Setbacks are good
It was during the early years of town planning that setbacks were introduced to ensure fresh indoor air circulation, accommodate outdoor sanitary connections, and provide room for fire-fighting tasks.
Sustainable living demands an ecological approach far beyond mere saving in project money and construction materials; it requires saving every kind of earth resources like water, vegetation or minerals. In an urban context, land is scarce today which we cannot let go waste. In real terms, we cannot really save land, but save unwanted interventions there, hoping to reap some benefits thereupon.
Traditionally compound as a demarcation wall and unused leftover space next to it were not found in Indian settlements, wherein the space between buildings were generally open with people walking around there or provide for allied activities like cattle sheds and rain drainage. It was during the early years of town planning that setbacks were introduced to ensure the space around that would allow fresh indoor air circulation, accommodate outdoor sanitary connections, ensure access to fire fighting tasks and such others.
Nowadays leaving space around a building is a legal requirement in majority of cities. The local authorities and the neighbours can object if an owner leaves less than the officially stipulated width. Considering the benefits of setbacks, we need not question this rule, but unfortunately, this restrictive law does not provide ideas towards making good use of this land. All of the empty setback spaces left around in a city will together count for a large land parcel. Many city master plans do not allow continuous buildings where there are no setbacks at all or even semi-detached ones where two building share a common wall. Both of these development types save lot of side setback spaces.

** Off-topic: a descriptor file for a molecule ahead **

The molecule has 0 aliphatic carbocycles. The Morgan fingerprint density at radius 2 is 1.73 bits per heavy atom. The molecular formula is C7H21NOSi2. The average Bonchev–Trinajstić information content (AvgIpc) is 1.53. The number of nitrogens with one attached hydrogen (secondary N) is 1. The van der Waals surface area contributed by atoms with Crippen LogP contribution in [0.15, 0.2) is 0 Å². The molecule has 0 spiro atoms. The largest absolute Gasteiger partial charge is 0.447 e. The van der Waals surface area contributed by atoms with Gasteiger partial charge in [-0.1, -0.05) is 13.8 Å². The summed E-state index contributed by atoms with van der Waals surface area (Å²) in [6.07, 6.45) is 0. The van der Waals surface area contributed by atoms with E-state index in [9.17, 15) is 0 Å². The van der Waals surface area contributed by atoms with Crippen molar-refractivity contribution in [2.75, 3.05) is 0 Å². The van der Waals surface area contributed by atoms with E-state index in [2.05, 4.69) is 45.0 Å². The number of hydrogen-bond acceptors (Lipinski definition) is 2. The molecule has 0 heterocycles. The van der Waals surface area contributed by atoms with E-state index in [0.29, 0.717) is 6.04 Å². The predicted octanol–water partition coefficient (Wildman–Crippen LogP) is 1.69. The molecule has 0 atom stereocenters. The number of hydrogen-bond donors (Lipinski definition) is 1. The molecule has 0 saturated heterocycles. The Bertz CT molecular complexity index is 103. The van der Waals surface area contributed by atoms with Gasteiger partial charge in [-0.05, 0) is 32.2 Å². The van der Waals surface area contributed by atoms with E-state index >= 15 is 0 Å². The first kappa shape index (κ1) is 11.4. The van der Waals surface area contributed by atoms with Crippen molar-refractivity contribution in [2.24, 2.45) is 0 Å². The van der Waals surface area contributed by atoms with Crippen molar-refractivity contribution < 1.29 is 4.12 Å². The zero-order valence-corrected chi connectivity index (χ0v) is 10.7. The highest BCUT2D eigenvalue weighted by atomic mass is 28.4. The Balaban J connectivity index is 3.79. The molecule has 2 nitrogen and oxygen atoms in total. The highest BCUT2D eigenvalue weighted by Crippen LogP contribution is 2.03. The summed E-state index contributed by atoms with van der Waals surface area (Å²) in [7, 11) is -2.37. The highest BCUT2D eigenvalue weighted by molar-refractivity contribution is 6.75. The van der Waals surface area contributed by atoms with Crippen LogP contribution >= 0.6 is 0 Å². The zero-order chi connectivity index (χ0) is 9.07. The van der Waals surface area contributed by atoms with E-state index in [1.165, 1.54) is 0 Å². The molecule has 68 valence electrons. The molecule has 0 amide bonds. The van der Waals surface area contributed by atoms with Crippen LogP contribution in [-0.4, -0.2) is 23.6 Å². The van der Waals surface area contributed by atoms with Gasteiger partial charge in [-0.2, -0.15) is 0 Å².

Where side setbacks are unavoidable, we can at least avoid paving it or concreting it, letting rain water percolate to earth, supporting a few plants. The plinth protection or flagging concrete continues to be a standard specification in projects, which supposedly stops rainwater percolating close to the building foundation, minimizing the possibilities of shrinkage cracks. With the good quality of foundation concretes and the curing time they get, no unequal settlements happen in normal soil and concreting can be saved.
With a desire to build maximum interior space in a given space, many site owners tend to violate the building bye-laws, under the knowledge of the officials, leaving narrow setbacks like two ft. space. Such widths are of no use to anyone — for a person to walk, for a mason to build proper sanitary chambers or for letting in good air and light for neighbouring buildings. If we can keep them as per bye-laws at minimum three ft., not only one can walk but also have some hedge plants.
Alternatively, we can increase this space and with no additional costs of construction, gain many value-added advantages and space for general tasks. The mandatory setbacks, if well utilised, are like free bonuses.